8.   When reviewing aberrant behavior departures prior to the 2000 amendments to the Sentencing Guidelines, we stated that the crime must be a “ ‘spontaneous and thoughtless act rather than one which was the result of substantial planning.’ ”   E.g., United States v. Pickering, 178 F.3d 1168, 1172 (11th Cir.1999) (quoting United States v. Withrow, 85 F.3d 527, 531 (11th Cir.1996)).   These cases, however, are not applicable under the current Guidelines.   The Sentencing Commission expressly considered whether an aberrant behavior departure should only be available in cases that involve “a single act that was spontaneous and seemingly thoughtless,” but “concluded that this application of the current language ․ is overly restrictive and may preclude departures for aberrant behavior in circumstances in which such a departure might be warranted.”   U.S.S.G. Supp. to App. C., cmt. to amend. 603 at 76-77 (2002).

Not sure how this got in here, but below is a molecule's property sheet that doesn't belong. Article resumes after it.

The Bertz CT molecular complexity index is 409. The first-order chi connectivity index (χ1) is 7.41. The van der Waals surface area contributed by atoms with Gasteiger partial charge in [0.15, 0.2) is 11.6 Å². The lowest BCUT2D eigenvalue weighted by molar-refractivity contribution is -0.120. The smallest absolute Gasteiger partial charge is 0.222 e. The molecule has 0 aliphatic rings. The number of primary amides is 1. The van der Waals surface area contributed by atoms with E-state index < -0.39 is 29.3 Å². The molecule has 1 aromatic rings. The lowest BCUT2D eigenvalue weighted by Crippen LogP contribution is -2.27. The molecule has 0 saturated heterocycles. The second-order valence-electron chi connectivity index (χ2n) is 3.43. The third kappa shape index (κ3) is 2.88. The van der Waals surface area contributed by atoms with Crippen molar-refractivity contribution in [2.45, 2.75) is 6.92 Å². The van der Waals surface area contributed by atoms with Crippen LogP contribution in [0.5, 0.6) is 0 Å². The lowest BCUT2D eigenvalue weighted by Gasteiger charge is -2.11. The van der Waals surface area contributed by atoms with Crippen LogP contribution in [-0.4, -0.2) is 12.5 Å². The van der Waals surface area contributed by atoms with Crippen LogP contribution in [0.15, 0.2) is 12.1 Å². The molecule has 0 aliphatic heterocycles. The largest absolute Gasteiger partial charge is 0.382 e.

KRAVITCH, Circuit Judge: